Gates Warns Iraq Leaders That 'Clock Is Ticking' on U.S. Presence

U.S. Defense Secretary Robert M. Gates arrives at Camp Fallujah in Anbar province after a stop in Baghdad.
U.S. Defense Secretary Robert M. Gates arrives at Camp Fallujah in Anbar province after a stop in Baghdad. (By Lolita Baldor -- Associated Press)
By Ann Scott Tyson
Washington Post Staff Writer
Friday, April 20, 2007

BAGHDAD, April 19 -- Defense Secretary Robert M. Gates arrived in Baghdad on Thursday to convey a blunt message to Iraq's leadership three months after the United States began an increase of more than 28,000 troops in the country. "The clock is ticking," he said.

Gates said he will urge Iraqi Prime Minister Nouri al-Maliki and other leaders in meetings Friday to act more quickly and boldly to achieve reconciliation between the majority Shiite, Sunni and Kurdish political factions -- warning that U.S. troops will not remain in the country indefinitely.

"The Iraqis have to know that this isn't an open-ended commitment," Gates told reporters traveling with him Thursday, emphasizing that he does not intend to be subtle in meetings with Maliki and others.

Gates's visit comes at a critical midway point of the Bush administration's new "surge" strategy in Iraq. Under the plan announced in January, tens of thousands of U.S. and Iraqi troops have flowed into Baghdad and Anbar province in an effort to increase security and buy time for Maliki's fledgling government to gain the strength and unity that are preconditions for an enduring peace.

But as Pentagon officials point out, the time is bought at the steep price of increased U.S. military casualties and cannot be squandered.

"Frankly, I would like to see faster progress," Gates said shortly before flying to Baghdad.

Gates said he will push the Maliki government to reach consensus on key legislation that would govern the country's oil resources and allow some former members of Saddam Hussein's Baath Party to return to their jobs. The Iraqi government laid out benchmarks for those and other key legislative goals last fall but has largely failed to meet them. "Getting some of these laws enacted communicates a willingness to work together" and could ultimately reduce attacks, Gates said.

Gates is visiting after devastating suicide bombings that killed more than 160 people in the capital Wednesday, another in a rising number of suicide vehicle attacks that U.S. military officials say Sunni insurgent groups are using to hit Shiite neighborhoods and inflame sectarian fighting.

During the six weeks ending in mid-April, sectarian violence -- as measured by attacks on civilians -- dropped about 20 percent, but strikes by suicide bombers wearing vests or using explosives-packed vehicles rose 30 percent, according to U.S. military reports.

Wednesday "was a bad day," said Gen. David H. Petraeus, the top U.S. commander in Iraq. "Clearly the sensational attacks can't be anything other than setbacks," he added, noting that the Sunni insurgent group al-Qaeda in Iraq "is intent on trying to reignite sectarian violence and on trying to derail the Baghdad security plan." He spoke at a news conference after a meeting with Gates; Gen. Peter Pace, chairman of the Joint Chiefs of Staff; Adm. William J. Fallon, the U.S. Central Command chief; and other commanders.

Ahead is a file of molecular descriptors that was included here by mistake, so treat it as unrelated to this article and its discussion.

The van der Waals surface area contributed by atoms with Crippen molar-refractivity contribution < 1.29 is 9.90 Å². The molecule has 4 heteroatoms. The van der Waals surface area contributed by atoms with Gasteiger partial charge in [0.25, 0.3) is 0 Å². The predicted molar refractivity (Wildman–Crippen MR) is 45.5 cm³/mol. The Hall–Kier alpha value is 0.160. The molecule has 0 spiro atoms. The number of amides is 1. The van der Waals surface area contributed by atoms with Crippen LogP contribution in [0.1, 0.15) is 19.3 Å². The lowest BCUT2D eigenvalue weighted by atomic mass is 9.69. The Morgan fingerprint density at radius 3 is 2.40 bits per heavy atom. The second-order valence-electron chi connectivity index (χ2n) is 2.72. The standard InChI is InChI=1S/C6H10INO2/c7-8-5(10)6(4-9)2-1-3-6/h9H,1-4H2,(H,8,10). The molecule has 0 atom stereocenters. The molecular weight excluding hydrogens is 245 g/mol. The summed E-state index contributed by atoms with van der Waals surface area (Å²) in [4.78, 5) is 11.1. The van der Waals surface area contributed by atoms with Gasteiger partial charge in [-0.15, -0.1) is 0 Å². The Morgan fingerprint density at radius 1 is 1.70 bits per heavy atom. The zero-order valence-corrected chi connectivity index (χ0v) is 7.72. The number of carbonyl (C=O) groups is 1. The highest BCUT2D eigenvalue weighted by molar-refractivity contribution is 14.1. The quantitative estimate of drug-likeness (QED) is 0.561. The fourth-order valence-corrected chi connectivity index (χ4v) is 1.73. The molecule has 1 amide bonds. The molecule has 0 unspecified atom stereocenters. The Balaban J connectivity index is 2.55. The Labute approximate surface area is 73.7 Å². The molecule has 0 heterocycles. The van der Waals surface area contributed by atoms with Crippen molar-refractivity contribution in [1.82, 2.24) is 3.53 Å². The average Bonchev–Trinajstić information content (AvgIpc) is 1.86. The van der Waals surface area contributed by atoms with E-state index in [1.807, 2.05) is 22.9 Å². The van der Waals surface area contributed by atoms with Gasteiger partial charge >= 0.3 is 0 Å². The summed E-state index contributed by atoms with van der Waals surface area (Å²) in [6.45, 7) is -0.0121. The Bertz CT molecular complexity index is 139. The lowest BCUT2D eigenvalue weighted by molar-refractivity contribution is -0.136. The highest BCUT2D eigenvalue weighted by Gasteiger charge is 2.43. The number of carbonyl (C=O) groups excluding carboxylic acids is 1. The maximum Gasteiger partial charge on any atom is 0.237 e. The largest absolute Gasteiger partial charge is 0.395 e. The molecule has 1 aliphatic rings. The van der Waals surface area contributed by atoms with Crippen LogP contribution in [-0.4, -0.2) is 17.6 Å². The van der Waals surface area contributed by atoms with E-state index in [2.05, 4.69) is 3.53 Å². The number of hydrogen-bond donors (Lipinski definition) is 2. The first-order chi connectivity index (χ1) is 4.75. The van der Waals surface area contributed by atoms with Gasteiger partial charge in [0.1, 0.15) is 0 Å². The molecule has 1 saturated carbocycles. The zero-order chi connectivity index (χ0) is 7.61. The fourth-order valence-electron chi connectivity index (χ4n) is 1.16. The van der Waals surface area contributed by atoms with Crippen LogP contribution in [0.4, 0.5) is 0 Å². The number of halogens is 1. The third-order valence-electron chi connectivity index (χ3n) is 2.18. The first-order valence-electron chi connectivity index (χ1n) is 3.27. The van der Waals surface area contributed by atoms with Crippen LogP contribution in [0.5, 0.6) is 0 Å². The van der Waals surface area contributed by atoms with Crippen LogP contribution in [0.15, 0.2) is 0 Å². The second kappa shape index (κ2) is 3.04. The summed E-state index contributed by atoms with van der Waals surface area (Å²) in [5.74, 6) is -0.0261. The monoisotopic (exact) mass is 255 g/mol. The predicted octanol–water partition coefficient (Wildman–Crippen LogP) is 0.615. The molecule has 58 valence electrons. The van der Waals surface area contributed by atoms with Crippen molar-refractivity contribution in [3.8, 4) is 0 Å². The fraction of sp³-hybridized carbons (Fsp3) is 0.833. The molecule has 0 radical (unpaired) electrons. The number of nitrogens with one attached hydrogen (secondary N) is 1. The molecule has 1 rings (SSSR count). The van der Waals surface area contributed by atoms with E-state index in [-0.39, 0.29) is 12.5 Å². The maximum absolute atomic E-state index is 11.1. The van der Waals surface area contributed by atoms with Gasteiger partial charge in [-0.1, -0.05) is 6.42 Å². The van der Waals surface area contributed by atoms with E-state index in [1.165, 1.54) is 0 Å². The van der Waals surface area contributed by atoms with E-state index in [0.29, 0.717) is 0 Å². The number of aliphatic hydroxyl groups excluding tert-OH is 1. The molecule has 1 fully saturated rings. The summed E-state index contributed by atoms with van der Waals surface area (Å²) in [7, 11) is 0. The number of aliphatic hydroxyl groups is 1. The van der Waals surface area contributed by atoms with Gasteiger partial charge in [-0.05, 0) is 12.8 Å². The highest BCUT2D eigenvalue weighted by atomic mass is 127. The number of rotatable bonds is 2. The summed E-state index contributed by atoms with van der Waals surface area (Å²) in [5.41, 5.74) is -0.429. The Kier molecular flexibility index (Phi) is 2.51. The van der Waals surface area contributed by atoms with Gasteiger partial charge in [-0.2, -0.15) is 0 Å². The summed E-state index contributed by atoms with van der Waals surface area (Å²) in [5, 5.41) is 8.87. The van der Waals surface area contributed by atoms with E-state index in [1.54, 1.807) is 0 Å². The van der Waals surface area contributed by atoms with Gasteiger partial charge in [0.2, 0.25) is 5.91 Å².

Still, Petraeus said Iraqi leaders of different sects had responded "very resolutely" to the bombings, while security officials had redoubled efforts to uncover car bomb networks.

Another psychological blow came last week when a suicide bomber struck inside the protected Green Zone, killing one legislator at the Iraqi parliament cafeteria, halting the legislative process. "I know it's difficult" to enact the laws, Gates said, noting that the attack had "made people nervous."

Adding to the challenges, the Maliki cabinet underwent its first serious shake-up this week as anti-American Shiite cleric Moqtada al-Sadr pulled his six ministers out of the government -- a move that could create an opportunity for broadening the government but could also lead to an escalation of violence, U.S. officials said.

The increase of U.S. troops in Iraq so far has produced what Petraeus on Thursday called "slow progress" and "a bit of traction" in Baghdad and especially Anbar. The number of U.S. troops in Iraq has grown to 146,000, with the temporary increase about 60 percent complete. The total is set to increase to roughly 160,000 troops by June.

Petraeus has said he will assess the progress of military operations in late summer and may ask Gates to maintain the higher troop level beyond the fall.

To make that possible, Gates last week extended from a year to 15 months the tours of all active-duty Army units that are in Iraq and Afghanistan or headed there, a change that will affect more than 100,000 soldiers.

Gates flew to Fallujah in Iraq's Sunni-dominated Anbar province, where he said a decline in violence and an increase in locally recruited security forces were encouraging. "It's a place where the Iraqis have decided to take control of their future," he said.

© 2007 The Washington Post Company